Dangerous Liaisons —128—


I ONLY RECEIVED YESTERDAY, Madame, your tardy reply. It would have killed me on the instant, if my existence had still been in my own hands; but another is its possessor, and that other is M. de Valmont. You see that I hide nothing from you. If you must consider me no longer worthy of your friendship, I fear even less to lose it than to retain it by guile. All that I can tell you is that, placed by M. de Valmont between his death or his happiness, I resolved in favor of the latter. I neither vaunt myself on this, nor accuse myself; I simply state the fact.

You will easily understand, after this, what impression your letter must have made upon me, with the severe truths which it contains. Do not believe, however, that it was able to give birth to a regret in me, nor that it can ever cause me to change in sentiment or in conduct. It is not that I do not have cruel moments: but when my heart is most torn, when I fear that I can no longer endure my torments, I say to myself: Valmont is happy; and all vanishes before this idea, or rather it converts all into pleasures.

It is to your nephew then that I have devoted myself; it is for him that I have ruined myself. He has become the one center of my thoughts, my sentiments, my actions. As long as my life is necessary to his happiness, it will be precious to me, and I shall deem it fortunate. If someday he thinks differently … he shall hear from me neither complaint nor reproach. I have already dared to cast my eyes upon that fatal moment; and I have resolved on my course.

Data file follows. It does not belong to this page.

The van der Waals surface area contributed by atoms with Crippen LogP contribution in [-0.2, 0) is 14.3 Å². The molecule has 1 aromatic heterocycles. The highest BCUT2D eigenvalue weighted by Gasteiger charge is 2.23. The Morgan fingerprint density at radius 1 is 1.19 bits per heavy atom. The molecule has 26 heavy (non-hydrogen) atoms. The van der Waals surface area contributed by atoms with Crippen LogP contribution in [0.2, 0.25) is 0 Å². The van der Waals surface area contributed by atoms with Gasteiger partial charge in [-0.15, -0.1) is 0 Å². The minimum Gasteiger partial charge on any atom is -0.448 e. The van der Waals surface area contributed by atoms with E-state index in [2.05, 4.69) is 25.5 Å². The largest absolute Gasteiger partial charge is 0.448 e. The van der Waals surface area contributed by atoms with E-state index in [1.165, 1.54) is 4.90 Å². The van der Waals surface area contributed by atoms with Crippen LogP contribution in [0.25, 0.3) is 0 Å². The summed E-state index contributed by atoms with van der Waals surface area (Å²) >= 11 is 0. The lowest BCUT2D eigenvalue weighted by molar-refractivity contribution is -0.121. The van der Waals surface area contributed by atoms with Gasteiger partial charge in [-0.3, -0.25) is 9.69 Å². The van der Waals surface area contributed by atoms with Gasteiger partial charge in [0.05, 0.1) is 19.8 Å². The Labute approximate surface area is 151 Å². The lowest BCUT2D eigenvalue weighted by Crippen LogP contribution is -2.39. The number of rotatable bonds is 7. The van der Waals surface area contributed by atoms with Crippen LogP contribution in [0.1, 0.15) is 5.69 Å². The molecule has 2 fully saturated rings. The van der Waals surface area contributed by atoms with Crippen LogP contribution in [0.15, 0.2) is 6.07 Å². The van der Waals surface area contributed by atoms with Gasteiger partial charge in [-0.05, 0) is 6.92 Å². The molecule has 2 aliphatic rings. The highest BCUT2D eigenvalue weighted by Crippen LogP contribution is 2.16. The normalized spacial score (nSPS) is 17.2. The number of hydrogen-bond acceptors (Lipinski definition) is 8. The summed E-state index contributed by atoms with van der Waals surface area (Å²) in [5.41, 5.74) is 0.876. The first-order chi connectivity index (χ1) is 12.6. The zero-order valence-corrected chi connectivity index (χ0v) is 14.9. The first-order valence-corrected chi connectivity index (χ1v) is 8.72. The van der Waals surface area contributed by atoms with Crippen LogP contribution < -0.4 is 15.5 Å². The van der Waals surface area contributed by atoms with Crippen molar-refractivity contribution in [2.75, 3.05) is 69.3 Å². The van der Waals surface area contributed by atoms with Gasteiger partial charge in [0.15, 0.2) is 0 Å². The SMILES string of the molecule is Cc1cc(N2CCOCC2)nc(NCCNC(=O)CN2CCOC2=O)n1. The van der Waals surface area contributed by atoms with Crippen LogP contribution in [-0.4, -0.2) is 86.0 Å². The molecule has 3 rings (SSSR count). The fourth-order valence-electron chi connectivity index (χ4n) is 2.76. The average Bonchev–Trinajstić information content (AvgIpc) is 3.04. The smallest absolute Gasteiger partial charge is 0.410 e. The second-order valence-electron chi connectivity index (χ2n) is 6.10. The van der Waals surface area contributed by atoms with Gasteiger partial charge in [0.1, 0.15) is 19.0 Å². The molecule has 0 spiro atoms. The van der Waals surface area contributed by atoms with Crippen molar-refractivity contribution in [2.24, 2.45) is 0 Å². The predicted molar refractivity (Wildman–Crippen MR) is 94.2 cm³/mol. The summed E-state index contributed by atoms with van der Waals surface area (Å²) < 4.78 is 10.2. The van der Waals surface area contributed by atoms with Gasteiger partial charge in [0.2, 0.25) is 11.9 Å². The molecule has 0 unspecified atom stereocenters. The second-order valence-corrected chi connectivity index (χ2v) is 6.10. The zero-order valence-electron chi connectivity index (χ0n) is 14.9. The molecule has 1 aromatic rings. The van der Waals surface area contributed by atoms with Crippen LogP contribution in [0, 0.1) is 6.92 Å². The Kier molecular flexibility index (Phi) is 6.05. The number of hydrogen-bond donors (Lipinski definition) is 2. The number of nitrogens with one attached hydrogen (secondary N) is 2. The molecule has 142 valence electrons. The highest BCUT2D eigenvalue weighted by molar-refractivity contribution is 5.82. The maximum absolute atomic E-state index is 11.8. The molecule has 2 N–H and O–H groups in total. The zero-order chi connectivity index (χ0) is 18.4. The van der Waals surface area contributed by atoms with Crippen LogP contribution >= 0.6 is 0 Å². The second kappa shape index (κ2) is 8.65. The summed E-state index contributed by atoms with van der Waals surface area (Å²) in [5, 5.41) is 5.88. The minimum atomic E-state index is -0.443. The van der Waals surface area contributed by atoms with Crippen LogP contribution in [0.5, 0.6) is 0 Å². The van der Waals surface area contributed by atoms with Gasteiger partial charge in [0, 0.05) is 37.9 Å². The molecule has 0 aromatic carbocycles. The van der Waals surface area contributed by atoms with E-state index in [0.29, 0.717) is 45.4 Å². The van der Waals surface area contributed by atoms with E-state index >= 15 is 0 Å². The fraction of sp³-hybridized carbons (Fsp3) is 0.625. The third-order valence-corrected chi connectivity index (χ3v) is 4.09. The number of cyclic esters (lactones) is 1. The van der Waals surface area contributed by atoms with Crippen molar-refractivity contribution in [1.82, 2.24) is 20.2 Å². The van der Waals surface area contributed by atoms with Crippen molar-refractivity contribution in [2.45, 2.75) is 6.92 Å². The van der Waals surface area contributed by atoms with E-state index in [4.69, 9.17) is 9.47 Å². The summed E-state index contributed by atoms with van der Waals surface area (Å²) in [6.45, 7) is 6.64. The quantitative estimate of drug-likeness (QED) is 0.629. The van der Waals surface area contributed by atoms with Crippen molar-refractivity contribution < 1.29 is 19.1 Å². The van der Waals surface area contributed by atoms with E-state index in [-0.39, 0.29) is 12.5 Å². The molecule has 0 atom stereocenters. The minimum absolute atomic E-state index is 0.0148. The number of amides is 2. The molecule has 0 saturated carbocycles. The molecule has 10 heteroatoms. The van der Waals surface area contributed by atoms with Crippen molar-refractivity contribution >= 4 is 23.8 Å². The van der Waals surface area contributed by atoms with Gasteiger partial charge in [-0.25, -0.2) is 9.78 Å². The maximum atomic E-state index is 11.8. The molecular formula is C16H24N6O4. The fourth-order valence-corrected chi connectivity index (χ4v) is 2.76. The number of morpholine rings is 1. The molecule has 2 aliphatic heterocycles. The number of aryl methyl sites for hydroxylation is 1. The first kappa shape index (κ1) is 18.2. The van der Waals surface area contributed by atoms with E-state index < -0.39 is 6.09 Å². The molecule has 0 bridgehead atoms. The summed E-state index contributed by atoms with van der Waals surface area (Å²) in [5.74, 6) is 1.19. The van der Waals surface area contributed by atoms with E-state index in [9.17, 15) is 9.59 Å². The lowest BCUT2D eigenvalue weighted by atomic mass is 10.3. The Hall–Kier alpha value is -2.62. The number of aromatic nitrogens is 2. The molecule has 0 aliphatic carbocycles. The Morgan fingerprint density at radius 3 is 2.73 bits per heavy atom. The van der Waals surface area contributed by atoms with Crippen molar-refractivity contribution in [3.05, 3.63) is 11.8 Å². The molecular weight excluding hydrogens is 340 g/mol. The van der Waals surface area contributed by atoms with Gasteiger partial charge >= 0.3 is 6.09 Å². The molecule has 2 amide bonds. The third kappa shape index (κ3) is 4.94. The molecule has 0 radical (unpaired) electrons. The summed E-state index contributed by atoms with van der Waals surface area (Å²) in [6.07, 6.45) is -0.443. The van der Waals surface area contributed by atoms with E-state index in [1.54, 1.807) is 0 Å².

You see, now, how little I need be affected by the fear you seem to have, lest one day M. de Valmont should ruin me: for, ere he can wish for that, he will have ceased to love me; and what will then be vain reproaches to me which I shall not hear? He alone shall be my judge. As I shall have lived but for him, it will be in him that my memory shall repose; and if he is forced to admit that I loved him, I shall be sufficiently justified.

You have now read, Madame, in my heart. I preferred the misfortune of losing your esteem by my frankness to that of rendering myself unworthy of it by the degradation of a lie. I thought I owed this complete confidence to the kindness you have shown me. To add one word more would be to lead you to suspect that I have the vanity to count upon it still, when, on the contrary, I do myself justice in ceasing to pretend to it.

I am with respect, Madame, your most humble and obedient servant.